Mangum Avoids Termination; BOT Votes for Independent Audit



By St. Clair Murraine
Outlook staff writer

Elmira Mangum survived two votes by the Florida A&M Board of Trustees (BOT) to remove her as president of the university, but her battle to stay in the post might not be over.

The BOT took a third vote to have an independent auditor investigate the issues at the heart of the emergency meeting called Thursday morning. Magnum wasn’t present at the conference call meeting from her offices in Lee Hall.

Mangum’s approval of bonuses for five faculty members and questions over how more than $400,000 of repairs to the president’s home were made without the knowledge or approval of the BOT were the key matters.

Internal auditors were preparing a response to a request by the Florida Legislature’s Office of Program Policy Analysis and Government Accountability (OPPAGA), when the discoveries were made, prompting concern of Mangum’s knowledge of the issues.

Terms of Mangum’s contract calls for her to get approval of the BOT for capital improvements – such as the president’s house on the Adams Street side of FAMU’s campus – that cost more than $10,000. Giving bonuses from E&G funds, as was the case, is a violation of state law.

The issue seemingly created a deep divide between board members, some pointing to constant disagreement between the president and the board. The relationship has become so acrimonious that trustee Spurgeon McWilliams questioned whether it could go on much longer.

“I don’t think this has been a good relationship at all,” he said. “I think we need a change in leadership. I don’t think this is going to get better between the president and the board. I’m not comfortable with a continuation of this relationship.”

Just hours following a 9-0 vote to seek an outside auditor, Mangum issued a statement, saying that she will not step down. She seemingly has the support of students, who marched from campus to the office of Gov. Rick Scott in protest of the attempted vote to oust the president.
Three board members didn’t vote for the independent audit.

The first of the two votes to terminate Mangum’s contract came after a motion by vice chairman Kelvin Lawson to terminate Mangum “with cause.” Seven of the 12 members voted in Mangum’s favor.

Immediately after the first vote failed, Robert L. Woody motioned for termination of Mangum on a vote of no-confidence without cause. That failed on a 6-6 vote.
In her statement that followed the three-hour meeting, Mangum said that her commitment to FAMU is “stronger than ever.”

“I am committed to working with all of our stakeholders to enhance the educational experience of our students, and ensure that this university operates at the most effective and efficient level possible,” she added.

At least three times during the meeting, chairman Rufus Montgomery asked Mangum to wait her turn to speak. She participated in the meeting from North Carolina, where she was attending an event in her honor.

Montgomery said he found the allegation against Mangum troubling because it would not have surfaced without the OPPAGA request.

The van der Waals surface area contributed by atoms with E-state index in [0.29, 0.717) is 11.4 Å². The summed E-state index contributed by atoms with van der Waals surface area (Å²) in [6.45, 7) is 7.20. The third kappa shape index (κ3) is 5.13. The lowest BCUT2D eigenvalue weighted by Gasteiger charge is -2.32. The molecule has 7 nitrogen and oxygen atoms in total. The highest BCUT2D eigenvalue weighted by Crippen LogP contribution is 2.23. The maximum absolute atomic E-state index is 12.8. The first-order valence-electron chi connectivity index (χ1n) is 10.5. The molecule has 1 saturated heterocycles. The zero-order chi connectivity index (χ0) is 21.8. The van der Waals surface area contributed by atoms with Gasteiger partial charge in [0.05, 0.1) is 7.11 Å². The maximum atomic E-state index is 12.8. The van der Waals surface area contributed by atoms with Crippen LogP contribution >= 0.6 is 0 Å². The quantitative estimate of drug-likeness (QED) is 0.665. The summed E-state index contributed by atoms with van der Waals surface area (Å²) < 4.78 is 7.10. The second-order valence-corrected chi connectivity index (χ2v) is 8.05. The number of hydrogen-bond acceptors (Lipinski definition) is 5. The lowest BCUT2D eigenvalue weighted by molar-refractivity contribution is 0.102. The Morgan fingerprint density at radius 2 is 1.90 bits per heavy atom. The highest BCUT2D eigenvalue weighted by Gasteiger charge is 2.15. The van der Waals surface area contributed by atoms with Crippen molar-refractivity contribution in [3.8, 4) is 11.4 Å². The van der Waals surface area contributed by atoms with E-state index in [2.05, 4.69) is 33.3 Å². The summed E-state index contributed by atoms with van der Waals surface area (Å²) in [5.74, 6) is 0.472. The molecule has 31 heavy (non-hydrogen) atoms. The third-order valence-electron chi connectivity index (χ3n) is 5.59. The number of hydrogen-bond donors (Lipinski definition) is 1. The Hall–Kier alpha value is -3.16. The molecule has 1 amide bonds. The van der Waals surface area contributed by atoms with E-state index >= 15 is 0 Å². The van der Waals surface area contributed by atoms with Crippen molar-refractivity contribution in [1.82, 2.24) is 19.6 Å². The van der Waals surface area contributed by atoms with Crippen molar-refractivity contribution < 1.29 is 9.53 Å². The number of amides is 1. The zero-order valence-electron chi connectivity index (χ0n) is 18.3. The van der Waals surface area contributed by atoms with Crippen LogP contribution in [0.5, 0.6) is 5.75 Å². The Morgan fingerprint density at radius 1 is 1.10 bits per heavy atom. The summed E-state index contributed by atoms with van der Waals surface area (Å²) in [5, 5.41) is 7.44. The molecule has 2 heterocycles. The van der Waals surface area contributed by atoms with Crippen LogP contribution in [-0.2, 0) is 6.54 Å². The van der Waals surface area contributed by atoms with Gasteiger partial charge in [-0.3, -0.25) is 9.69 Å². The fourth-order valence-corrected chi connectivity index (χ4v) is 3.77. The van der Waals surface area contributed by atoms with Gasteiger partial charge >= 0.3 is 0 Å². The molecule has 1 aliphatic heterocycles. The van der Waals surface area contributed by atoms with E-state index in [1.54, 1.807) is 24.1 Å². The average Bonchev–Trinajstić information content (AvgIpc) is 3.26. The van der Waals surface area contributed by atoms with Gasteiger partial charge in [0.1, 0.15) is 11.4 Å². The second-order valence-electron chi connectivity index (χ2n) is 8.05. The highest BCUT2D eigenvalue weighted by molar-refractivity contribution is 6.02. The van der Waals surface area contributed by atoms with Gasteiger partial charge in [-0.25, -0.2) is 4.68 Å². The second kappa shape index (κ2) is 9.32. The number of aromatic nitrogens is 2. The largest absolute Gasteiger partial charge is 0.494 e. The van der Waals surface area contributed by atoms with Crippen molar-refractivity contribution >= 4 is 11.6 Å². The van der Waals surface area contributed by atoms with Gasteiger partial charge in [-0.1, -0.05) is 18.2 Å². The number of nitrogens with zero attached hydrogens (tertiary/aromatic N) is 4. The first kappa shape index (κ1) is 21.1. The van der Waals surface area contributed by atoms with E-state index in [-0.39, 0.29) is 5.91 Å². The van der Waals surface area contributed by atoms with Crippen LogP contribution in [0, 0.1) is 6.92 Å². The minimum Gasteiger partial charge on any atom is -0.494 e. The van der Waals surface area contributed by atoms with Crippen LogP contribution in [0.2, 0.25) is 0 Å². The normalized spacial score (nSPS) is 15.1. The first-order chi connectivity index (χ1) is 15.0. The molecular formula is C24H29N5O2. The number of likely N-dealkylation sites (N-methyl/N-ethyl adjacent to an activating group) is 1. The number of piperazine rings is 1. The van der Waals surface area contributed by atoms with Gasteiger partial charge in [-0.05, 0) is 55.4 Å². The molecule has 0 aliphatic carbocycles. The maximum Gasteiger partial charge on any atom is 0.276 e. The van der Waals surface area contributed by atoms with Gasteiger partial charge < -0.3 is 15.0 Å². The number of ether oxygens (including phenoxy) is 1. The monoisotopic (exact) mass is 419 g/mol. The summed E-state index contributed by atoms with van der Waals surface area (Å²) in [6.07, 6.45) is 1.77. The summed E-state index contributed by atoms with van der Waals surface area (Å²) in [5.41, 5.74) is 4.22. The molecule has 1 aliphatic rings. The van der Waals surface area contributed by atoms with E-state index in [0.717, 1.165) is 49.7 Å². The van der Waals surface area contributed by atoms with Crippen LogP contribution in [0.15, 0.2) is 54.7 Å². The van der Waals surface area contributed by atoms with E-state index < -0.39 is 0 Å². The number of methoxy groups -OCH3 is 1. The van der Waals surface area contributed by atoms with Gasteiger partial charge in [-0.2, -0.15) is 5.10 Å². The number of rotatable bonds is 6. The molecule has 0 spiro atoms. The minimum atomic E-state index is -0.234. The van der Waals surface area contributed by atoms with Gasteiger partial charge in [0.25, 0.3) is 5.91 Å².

“What’s more troubling is that our internal processes didn’t find this and present it to the board,” Montgomery said. “There was not a process that led this to the board. This only occurred because of outside interties looking at what was occurring at the institution.”

“At the end of the day, this board is responsible and will be held accountable for the action.”
Richard Givens, FAMU’s vice president for audit and compliance, said no report was issued on any of the findings concerning construction spending and the bonuses. OPPAGA is still gathering information before issuing its findings.

Concerning the use of E&G funds, Givens said it wasn’t until just a few days before Thursday’s meeting that any effort was made to reimburse the E&G money.
The bonuses were issued earlier this year.
“There was no control in place to make sure it was corrected,” Givens said. “In this case, there was no detection.”

The obvious divide between board members reached a high pitch when Tonnette Graham, SGA president and board member, asked that the meeting be carried out in an amicable manner.

“If we are going to do something; let’s do it decent and in order,” she said.

Afterward, Graham briefly met with hundreds of FAMU students outside Lee Hall to protest over the board’s treatment of Mangum. SGA vice president Justin Bruno and other student government members led the group to Gov. Rick Scott’s office.

“We wanted to let everybody know that we were concerned during the past 18 months of Dr. Mangum’s tenure,” Bruno said. “We are not just going to sit back and watch these things happen to our university and be silent.”

While Scott was out of town, the governor’s staff met with Bruno and other student representatives for about 15 minutes.

“They ensured us that the concerns will be addressed,” Bruno said. “They encouraged us to follow up so that we make sure this doesn’t get lost. It’s a legitimate concern. This can’t continue.”